Home South America New Anti-Crime Bill: Stricter Law to Stop Deadly Crimes in Brazil

New Anti-Crime Bill: Stricter Law to Stop Deadly Crimes in Brazil

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A significant move was made by Brazilian President Jair Bolsonaro when he signed the Anti-Crime Bill on Tuesday, February 19, 2019.

Minister of Justice and Public Security Sergio Moro, one of the bill’s primary author, explained that the legislation would allow the country’s police force to effectively crackdown political corruption, violent crimes, and organized crimes.

Earlier this month, the new law was unveiled by Brazil’s new right-wing government. It is now subject for approval by the National Congress.

President Bolsonaro, a far-right former paratrooper, won the citizens’ hearts in 2018 election on a campaign promise of abolishing Brazil’s battle against widespread corruption and violent crimes.

Upon taking his presidential seat, he instantly removed hundreds of left-wing government officials who did not agree with his ideology.

Ironically, an investigation on Bolsonaro’s son, Flavio, and his alleged involvement in dubious payments that happened during his period as a Rio de Janeiro legislator was reopened by a Brazilian judge earlier this month.

In an effort to make the State more competent in combating deadly crimes, the Anti-Crime Bill recommends amendments in 14 laws. This allows the creation of new investigative tools and modifying procedural regulations in tackling violent crimes.

Minister Moro also expressed that they looked into the various aspects of the new law that would improve the country’s crime-fighting strategies.

Moro was widely known for sending dozens of powerful business tycoons and corrupt politicians, including the ex-President, Luiz Inacio Lula da Silva, to jail, as part of the anti-graft investigation named as “Operation Car Wash”.

Minister Moro further added that in order to get to grips with Brazil’s ailing crime dilemmas, it is necessary to understand the interconnections of the issues related to these crimes.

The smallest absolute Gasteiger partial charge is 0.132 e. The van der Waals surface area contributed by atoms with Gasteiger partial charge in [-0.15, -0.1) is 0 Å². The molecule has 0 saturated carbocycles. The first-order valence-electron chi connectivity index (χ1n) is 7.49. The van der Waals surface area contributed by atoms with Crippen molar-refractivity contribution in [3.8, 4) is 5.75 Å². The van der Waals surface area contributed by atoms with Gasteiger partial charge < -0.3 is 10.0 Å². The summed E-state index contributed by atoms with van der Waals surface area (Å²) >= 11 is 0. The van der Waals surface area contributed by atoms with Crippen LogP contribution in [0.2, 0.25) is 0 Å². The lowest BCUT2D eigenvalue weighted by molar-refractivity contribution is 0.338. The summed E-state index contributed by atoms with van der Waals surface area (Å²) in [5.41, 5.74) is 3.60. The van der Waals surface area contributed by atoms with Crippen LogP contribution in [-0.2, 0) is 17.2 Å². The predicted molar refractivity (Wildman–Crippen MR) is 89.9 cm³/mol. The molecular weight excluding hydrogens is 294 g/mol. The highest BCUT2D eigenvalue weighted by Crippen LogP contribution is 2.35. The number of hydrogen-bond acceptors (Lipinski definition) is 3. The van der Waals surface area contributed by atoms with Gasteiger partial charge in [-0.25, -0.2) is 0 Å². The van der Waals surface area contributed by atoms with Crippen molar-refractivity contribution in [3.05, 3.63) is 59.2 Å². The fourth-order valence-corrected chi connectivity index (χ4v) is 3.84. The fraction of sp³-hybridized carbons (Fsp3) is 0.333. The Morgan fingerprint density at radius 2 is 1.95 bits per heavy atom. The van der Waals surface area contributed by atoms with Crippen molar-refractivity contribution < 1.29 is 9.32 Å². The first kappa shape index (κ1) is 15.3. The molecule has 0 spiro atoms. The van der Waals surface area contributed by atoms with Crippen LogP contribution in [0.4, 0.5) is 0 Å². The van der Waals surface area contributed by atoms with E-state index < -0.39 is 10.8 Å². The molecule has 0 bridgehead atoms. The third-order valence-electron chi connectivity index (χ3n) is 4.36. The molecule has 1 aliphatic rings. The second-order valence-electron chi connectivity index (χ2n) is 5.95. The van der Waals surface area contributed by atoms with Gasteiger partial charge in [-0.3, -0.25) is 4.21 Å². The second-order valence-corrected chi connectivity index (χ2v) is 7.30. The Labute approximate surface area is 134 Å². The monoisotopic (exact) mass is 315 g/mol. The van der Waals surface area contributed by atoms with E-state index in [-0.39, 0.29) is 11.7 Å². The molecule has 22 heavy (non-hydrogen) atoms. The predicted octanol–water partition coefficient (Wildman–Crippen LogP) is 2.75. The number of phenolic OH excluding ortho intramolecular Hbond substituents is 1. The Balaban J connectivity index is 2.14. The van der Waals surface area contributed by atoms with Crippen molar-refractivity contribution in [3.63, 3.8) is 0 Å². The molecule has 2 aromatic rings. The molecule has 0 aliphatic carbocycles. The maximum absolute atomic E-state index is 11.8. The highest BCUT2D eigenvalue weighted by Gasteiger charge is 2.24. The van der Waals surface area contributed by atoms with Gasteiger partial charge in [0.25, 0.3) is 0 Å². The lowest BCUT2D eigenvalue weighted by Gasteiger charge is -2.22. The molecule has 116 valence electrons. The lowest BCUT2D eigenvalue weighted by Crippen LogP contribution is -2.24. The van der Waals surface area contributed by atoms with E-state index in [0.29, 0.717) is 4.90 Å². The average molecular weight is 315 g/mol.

Violent crimes were significantly increased by organized crimes, Minister Moro said. Furthermore, he claimed that the existing political corruption impaired the effectiveness of the State’s clampdown strategies directed against organized and violent crimes.

The new legislation would not solve all the problems at hand, he noted. But, moving into the right direction would make a leap to efficiently solve these deadly crimes.

Among the amendments of the new law include the toughening of jail terms for those involved in serious crimes such as corruption, embezzlement, and robbery; increasing penalties for crimes involving firearm use; improved confiscation of the proceeds of a crime.

Additionally, with the new law, there shall be an increase in the prison terms of convicted individuals in federal maximum security prisons of three years, with possible extensions, with the goal of making the convicted person to cut his ties with his criminal organization. Furthermore, the law provides favorable conditions for creating new maximum security facilities or incorporation of current ones to the new, more stringent framework.

In 2017, the Brazilian Public Security Forum reported that 63,880 people were murdered across Brazil, making it one of the countries with the highest murder rates in the world. This reflected a 3 percent increase in the murder rate compared to the previous year.

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